Recently I've encountered some situations in which organizations running Db2 for z/OS in data sharing mode had lock structures that were not sized for maximum benefit. In this blog entry, my aim is to shed some light on lock structure sizing, and to suggest actions that you might take to assess lock structure sizing in your environment and to make appropriate adjustments.
First, as is my custom, I'll provide some background information.
One structure, two purposes
A lot of you are probably familiar with Db2 for z/OS data sharing. That is a technology, leveraging an IBM Z (i.e., mainframe) cluster configuration called a Parallel Sysplex, that allows multiple Db2 subsystems (referred to as members of the data sharing group) to share read/write access to a single instance of a database. Because the members of a Db2 data sharing group can (and typically do) run in several z/OS LPARs (logical partitions) that themselves run (usually) in several different IBM Z servers, Db2 data sharing can provide tremendous scalability (up to 32 Db2 subsystems can be members of a data sharing group) and tremendous availability (the need for planned downtime can be virtually eliminated, and the impact of unplanned outages can be greatly reduced).
One of the things that enables Db2 data sharing technology to work is what's called global locking. The concept is pretty simple: if an application process connected to member DBP1 of a 4-way (for example) Db2 data sharing group changes data on page P1 of table space TS1, a "local" X-lock (the usual kind of Db2 lock associated with a data-change action) on the page keeps other application processes connected to DBP1 from accessing data on the page until the local X-lock is released by way of the application commit that "hardens" the data-change action. All well and good and normal, but what about application processes connected to the other members of the 4-way data sharing group? How do they know that data on page P1 of table space TS1 is not to be accessed until the application process connected to member DBP1 commits its data-changing action? Here's how: the applications connected to the other members of the data sharing group know that they have to wait on a commit by the DBP1-connected application because in addition to the local X-lock on the page in question there is also a global lock on the page, and that global lock is visible to all application processes connected to other members of the data sharing group.
Where does this global X-lock on page P1 of table space TS1 go? It goes in what's called the lock structure of the data sharing group. That structure - one of several that makes Db2 data sharing work, others being the shared communications area and group buffer pools - is located in a shared-memory LPAR called a coupling facility, and the contents of the structure are visible to all members of the data sharing group because all the members are connected to the coupling facility LPAR (and, almost certainly, to at least one other CF LPAR - a Parallel Sysplex will typically have more than one coupling facility LPAR so as to preclude a single-point-of-failure situation).
Here's something kind of interesting: a global lock actually goes to two places in the lock structure (if it's an X-lock, associated with a data-change action, versus an S-lock, which is associated with a data-read request). Those two places are the two parts of the lock structure: the lock table and the lock list:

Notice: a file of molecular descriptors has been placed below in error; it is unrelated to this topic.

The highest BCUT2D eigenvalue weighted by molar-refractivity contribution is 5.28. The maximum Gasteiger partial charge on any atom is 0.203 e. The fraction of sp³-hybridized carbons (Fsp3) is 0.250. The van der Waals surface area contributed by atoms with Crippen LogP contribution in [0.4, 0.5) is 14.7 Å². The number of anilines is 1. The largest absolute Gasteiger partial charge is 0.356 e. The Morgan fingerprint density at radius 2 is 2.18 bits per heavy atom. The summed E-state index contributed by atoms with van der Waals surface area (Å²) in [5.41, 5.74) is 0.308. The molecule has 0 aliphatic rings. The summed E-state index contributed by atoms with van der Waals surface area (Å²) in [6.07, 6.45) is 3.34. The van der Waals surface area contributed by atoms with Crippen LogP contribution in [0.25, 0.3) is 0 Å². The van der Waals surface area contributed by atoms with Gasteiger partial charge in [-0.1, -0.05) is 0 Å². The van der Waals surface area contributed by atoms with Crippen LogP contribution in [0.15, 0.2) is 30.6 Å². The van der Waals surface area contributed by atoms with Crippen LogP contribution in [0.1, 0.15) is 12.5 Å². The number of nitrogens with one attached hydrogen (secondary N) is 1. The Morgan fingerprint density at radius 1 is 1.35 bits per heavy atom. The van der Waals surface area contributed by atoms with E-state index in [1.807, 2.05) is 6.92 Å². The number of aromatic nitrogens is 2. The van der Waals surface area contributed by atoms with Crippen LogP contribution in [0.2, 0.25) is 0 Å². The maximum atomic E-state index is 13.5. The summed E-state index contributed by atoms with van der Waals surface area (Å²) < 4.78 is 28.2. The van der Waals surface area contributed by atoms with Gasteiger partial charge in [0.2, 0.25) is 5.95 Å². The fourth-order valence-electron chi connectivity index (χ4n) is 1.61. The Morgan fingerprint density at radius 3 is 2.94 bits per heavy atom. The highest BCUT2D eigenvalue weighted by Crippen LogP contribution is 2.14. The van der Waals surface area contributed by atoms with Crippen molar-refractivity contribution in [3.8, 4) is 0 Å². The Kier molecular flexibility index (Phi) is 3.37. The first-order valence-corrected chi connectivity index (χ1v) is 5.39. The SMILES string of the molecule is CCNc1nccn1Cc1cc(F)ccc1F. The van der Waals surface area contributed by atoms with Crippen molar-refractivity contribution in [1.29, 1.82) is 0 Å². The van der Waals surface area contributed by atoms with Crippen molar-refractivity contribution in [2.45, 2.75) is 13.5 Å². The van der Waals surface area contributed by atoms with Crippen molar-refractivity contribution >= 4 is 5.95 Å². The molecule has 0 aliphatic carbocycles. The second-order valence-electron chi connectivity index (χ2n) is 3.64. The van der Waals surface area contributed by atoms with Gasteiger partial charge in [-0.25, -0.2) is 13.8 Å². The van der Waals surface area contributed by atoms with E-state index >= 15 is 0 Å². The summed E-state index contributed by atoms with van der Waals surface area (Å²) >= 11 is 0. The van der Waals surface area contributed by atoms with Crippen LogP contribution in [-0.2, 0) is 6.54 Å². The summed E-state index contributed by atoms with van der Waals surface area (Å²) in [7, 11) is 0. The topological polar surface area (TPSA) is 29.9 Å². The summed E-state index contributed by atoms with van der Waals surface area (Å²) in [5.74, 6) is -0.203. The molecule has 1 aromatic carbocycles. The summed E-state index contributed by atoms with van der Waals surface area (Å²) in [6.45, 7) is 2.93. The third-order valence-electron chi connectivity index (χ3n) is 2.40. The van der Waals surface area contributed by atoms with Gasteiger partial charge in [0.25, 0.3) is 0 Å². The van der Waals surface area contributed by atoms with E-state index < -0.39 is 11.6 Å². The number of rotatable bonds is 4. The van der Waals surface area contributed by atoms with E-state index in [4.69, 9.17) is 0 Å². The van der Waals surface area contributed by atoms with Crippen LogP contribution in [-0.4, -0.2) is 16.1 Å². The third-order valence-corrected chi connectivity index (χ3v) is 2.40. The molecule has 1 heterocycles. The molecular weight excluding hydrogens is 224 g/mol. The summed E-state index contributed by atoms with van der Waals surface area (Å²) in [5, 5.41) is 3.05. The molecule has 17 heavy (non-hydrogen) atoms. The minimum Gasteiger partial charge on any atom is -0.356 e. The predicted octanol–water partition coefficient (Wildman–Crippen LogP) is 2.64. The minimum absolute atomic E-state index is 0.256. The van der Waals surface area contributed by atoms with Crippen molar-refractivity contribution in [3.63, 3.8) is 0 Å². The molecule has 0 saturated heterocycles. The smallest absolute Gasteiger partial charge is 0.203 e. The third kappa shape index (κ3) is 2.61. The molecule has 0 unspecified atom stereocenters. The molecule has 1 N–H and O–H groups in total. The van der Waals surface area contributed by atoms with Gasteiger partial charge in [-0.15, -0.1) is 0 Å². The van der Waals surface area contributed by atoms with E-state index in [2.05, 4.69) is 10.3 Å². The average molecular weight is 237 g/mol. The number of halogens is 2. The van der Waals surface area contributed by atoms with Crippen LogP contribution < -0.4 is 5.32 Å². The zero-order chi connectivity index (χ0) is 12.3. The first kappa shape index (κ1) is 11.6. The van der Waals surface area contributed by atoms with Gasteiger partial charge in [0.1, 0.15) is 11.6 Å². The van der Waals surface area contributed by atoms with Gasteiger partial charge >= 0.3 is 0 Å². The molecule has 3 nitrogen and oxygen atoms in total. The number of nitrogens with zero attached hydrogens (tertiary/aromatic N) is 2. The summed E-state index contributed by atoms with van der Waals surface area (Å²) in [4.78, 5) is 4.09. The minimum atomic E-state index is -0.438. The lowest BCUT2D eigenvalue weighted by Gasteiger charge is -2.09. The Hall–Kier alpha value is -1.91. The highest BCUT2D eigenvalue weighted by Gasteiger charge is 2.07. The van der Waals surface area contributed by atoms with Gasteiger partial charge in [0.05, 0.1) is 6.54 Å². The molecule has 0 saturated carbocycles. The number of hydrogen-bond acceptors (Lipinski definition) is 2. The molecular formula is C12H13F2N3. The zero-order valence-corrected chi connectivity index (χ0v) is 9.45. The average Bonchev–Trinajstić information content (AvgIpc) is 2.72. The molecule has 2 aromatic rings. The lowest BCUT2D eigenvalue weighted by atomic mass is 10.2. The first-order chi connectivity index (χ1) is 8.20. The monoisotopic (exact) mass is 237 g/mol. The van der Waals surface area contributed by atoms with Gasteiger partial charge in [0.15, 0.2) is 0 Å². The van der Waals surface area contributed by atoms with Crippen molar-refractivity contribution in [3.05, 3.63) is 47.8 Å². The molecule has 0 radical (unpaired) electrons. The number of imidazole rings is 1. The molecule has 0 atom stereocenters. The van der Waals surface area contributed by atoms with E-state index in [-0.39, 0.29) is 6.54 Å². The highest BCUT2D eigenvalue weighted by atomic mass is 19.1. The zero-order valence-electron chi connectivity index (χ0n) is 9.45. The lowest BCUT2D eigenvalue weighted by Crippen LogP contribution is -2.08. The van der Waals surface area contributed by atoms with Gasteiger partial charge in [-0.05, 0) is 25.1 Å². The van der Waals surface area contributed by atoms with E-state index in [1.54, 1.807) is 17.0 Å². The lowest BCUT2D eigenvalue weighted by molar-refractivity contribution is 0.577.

- The lock table can be thought of as a super-fast global lock contention detector. How it works: when a global X-lock is requested on a page (or on a row, if the table space in question is defined with row-level locking), a component of the z/OS operating system for the LPAR in which the member Db2 subsystem runs takes the identifier of the resource to be locked (a page, in this example) and runs it through a hashing algorithm. The output of this hashing algorithm relates to a particular entry in the lock table - basically, the hashing algorithm says, "To see if an incompatible global lock is already held by a member Db2 on this resource, check this entry in the lock table." The lock table entry is checked, and in a few microseconds the requesting Db2 member gets its answer - the global lock it wants on the page can be acquired, or it can't (at least not right away - see the description of false contention near the end of this blog entry). This global lock contention check is also performed for S-lock requests that are associated with data-read actions.
- The lock list is, indeed (in essence), a list of locks - specifically, of currently-held global X-locks, associated with data-change actions. What is this list for? Well, suppose that member DBP1 of a 4-way data sharing group terminates abnormally (i.e., fails - and that could be a result of the Db2 subsystem failing by itself, or terminating abnormally as a result of the associated z/OS LPAR or IBM Z server failing). It's likely that some application processes connected to DBP1 were in the midst of changing data at the time of the subsystem failure, and that means that some data pages (or maybe rows) were X-locked at the time of the failure. Those outstanding X-locks prevent access to data that is in an uncommitted state (because the associated units of work were in-flight at the time of the failure of DBP1), but that blocking of access to uncommitted data is only effective if the other members of the data sharing group are aware of the retained page (or row) X-locks (they are called "retained locks" because they will be held until the failed Db2 subsystem can be restarted to release them - restart of a failed Db2 subsystem is usually automatic and usually completes quite quickly). The other members of the data sharing group are aware of DBP1's retained X-locks thanks to the information in the lock list.